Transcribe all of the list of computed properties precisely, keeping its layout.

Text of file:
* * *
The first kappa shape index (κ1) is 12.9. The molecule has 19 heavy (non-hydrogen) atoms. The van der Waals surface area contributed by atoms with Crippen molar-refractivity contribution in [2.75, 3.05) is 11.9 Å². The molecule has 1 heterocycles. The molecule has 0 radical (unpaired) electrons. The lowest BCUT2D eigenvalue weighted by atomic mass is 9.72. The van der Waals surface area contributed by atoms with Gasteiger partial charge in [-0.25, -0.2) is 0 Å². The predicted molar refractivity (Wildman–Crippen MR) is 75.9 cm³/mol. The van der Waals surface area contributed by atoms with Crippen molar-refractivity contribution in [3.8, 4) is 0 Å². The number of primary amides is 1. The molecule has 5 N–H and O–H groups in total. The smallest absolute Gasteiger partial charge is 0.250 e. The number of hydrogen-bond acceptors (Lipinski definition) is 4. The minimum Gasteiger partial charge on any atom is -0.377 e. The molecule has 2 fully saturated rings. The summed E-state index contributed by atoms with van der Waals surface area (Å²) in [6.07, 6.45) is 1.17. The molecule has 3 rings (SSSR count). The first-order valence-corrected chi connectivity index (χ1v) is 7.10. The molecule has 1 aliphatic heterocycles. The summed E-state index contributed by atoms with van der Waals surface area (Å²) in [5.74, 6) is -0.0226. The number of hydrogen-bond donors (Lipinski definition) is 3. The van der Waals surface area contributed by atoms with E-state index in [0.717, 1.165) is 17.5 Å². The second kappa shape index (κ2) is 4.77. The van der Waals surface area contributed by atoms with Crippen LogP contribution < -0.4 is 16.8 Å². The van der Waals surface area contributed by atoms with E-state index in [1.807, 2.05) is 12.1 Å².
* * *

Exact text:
The first kappa shape index (κ1) is 12.9. The molecule has 19 heavy (non-hydrogen) atoms. The van der Waals surface area contributed by atoms with Crippen molar-refractivity contribution in [2.75, 3.05) is 11.9 Å². The molecule has 1 heterocycles. The molecule has 0 radical (unpaired) electrons. The lowest BCUT2D eigenvalue weighted by atomic mass is 9.72. The van der Waals surface area contributed by atoms with Gasteiger partial charge in [-0.25, -0.2) is 0 Å². The predicted molar refractivity (Wildman–Crippen MR) is 75.9 cm³/mol. The van der Waals surface area contributed by atoms with Crippen molar-refractivity contribution in [3.8, 4) is 0 Å². The number of primary amides is 1. The molecule has 5 N–H and O–H groups in total. The smallest absolute Gasteiger partial charge is 0.250 e. The number of hydrogen-bond acceptors (Lipinski definition) is 4. The minimum Gasteiger partial charge on any atom is -0.377 e. The molecule has 2 fully saturated rings. The summed E-state index contributed by atoms with van der Waals surface area (Å²) in [6.07, 6.45) is 1.17. The molecule has 3 rings (SSSR count). The first-order valence-corrected chi connectivity index (χ1v) is 7.10. The molecule has 1 aliphatic heterocycles. The summed E-state index contributed by atoms with van der Waals surface area (Å²) in [5.74, 6) is -0.0226. The number of hydrogen-bond donors (Lipinski definition) is 3. The van der Waals surface area contributed by atoms with E-state index in [0.717, 1.165) is 17.5 Å². The second kappa shape index (κ2) is 4.77. The van der Waals surface area contributed by atoms with Crippen LogP contribution < -0.4 is 16.8 Å². The van der Waals surface area contributed by atoms with E-state index in [1.807, 2.05) is 12.1 Å².